The human capacity for language divides our species from the rest of the animal kingdom. Language has not only allowed us to conquer all corners of the globe, but to devise writing, mathematics and all things thereafter.
Modern medicine’s ability to keep us alive makes it tempting to think human evolution may have stopped. Better healthcare disrupts a key driving force of evolution by keeping some people alive longer, making them more likely to pass on their genes. But if we look at the rate of our DNA’s evolution, we can see that human evolution hasn’t stopped – it may even be happening faster than before.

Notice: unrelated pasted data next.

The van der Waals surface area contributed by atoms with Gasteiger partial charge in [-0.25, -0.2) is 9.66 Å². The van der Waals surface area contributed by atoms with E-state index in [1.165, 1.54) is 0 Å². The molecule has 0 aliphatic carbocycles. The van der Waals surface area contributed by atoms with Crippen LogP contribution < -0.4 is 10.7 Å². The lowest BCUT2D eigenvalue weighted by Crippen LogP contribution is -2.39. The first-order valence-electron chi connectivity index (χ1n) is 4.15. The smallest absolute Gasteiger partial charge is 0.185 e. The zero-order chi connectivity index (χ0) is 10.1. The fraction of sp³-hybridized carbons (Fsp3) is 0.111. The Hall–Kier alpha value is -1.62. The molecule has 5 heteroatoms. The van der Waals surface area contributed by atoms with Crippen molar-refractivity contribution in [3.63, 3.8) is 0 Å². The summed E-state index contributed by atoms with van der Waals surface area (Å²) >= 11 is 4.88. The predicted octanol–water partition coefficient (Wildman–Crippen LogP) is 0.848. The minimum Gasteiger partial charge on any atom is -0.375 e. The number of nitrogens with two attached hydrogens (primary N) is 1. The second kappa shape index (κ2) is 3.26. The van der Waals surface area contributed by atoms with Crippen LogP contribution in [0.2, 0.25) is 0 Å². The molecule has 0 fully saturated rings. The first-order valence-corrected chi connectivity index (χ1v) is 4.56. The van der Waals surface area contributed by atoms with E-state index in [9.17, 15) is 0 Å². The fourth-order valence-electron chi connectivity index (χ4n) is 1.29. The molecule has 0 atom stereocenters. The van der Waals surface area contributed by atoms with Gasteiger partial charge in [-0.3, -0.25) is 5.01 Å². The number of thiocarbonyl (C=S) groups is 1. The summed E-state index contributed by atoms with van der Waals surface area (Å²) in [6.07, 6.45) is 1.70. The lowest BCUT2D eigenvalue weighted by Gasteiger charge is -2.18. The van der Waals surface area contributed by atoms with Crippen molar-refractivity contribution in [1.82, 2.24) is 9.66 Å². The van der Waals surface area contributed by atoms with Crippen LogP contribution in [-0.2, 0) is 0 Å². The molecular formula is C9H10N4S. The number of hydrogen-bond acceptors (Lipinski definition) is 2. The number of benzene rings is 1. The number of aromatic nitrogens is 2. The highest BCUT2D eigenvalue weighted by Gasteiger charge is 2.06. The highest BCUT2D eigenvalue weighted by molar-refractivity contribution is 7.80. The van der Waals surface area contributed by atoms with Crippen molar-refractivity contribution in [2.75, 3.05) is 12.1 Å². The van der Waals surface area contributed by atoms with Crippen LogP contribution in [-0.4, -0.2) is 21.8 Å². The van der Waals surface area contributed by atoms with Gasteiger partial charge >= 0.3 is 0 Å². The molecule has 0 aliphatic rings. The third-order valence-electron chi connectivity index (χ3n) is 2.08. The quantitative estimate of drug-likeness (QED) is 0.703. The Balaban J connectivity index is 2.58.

Roughly 90% of humans are right-handed and this is one of the traits that separates us from most other primates who don’t really show any overall preference for left or right handedness. It’s believed that handedness played an important role in human evolution, with a recent study on the earliest evidence of right-handedness in the fossil record shedding light on when and why this trait arose. Interestingly, the clues were found not in our ancient hands, but in our ancient teeth.